How to Effectively Capture Those Momentary Flashes of Insight in Life

Bill Abbate
Photo by Malte Luk from Pexels

A little riddle for you.

Everyone experiences them. They come in a flash and disappear just as quickly. They are often so profound you just know you can't forget them, then quickly vanish into thin air. What are they?

They go by names such as fleeting thoughts, momentary thoughts, fleeting moments, flashes of insight, fleeting insights, or fleeting inspirations.

My preference is a flash of insight, or a fleeting inspiration, as that is what they are for me. When it occurs, if I do not capture it immediately, poof! It vanishes.

What can you do to capture or remember such momentary thoughts? I have tried many things over the years and found they sometimes work and sometimes do not. The most disturbing thing is when you have such a thought, you know it is meaningful, and it leaves as quickly as it came. This usually happens when something distracts you.

For example, when in a meeting, I will have an insight that seems important, so I think to myself, I will mention it as soon as I can. Without fail, I lose it by the time there is an opening because I didn't write it down. Try as I might, I cannot remember it and could kick myself for not writing it down.

While reading recently, I was surprised to find this issue has existed for centuries. About 400 years ago, an English Renaissance statesman and philosopher, famously known for promoting the scientific method wrote:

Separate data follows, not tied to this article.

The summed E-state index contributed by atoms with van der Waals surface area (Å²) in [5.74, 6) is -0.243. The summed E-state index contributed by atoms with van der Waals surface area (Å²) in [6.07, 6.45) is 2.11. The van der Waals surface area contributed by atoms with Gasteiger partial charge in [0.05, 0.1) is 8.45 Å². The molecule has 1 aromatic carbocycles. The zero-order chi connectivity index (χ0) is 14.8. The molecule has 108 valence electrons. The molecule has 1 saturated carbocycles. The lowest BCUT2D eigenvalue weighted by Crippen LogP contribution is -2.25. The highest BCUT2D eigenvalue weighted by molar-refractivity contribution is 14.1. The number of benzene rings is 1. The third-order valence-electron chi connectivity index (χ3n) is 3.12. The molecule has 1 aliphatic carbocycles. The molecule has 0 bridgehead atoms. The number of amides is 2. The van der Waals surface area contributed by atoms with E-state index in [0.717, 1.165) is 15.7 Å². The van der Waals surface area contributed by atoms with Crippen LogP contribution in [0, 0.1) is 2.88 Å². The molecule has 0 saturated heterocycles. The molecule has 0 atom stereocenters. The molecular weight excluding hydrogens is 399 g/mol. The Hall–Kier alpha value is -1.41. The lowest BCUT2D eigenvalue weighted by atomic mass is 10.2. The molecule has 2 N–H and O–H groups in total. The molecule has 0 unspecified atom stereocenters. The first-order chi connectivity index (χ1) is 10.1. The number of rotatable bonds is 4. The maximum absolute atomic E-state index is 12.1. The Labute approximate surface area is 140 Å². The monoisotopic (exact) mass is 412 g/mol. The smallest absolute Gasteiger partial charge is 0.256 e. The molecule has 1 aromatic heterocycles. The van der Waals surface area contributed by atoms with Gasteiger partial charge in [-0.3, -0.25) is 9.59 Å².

"A man would do well to carry a pencil in his pocket, and write down the thoughts of the moment. Those that come unsought for are commonly the most valuable, and should be secured, because they seldom return." Francis Bacon (1561-1626)

Before discussing some methods to capture these thoughts, note that insight may occur once in a blue moon while you are at the computer. If only more of my insights were when I was writing! I would rarely lose one unless I allowed something to distract me.

The majority of insights come to us when we are not working. They often happen when I am on a walk, in the shower, driving, in a conversation, during a meeting, or otherwise preoccupied.

Such thoughts or momentary insights are often a single word or short thought. They are rarely, if ever, lengthy. Let's look at a few ideas for capturing them. So far, the best methods I have found are using:

  • Paper and pen or pencil
  • Phone
  • Smart speaker
  • Memory

The crucial thing to remember is when you have the thought, capture it immediately.

Let's briefly delve into each of these methods.

Paper and pen or pencil

One of the best ways to capture a thought immediately is on paper. As the old saying goes, "he who hesitates is lost." Don't hesitate, as insights leave as quickly as they come. This is true for each of the following methods as well.

The nice thing about a pencil or pen and paper is you can carry them with you or have them around most of the time. Oh, and no batteries required!

You can leave them by your bedside to capture those late-night or early morning insights. Write the insight down immediately, and add a few bullets for associated info you want to retain.

"A moment's insight is sometimes worth a life's experience." Oliver Wendell Holmes Sr. (1841-1935)


That little computer, usually close at hand, pretends to be a telephone, but it is so much more! With most such devices, it is a simple matter to record notes verbally. On my iPhone, I often say "Hey Siri" send me a text, adding a few words of importance, especially when I have an insight.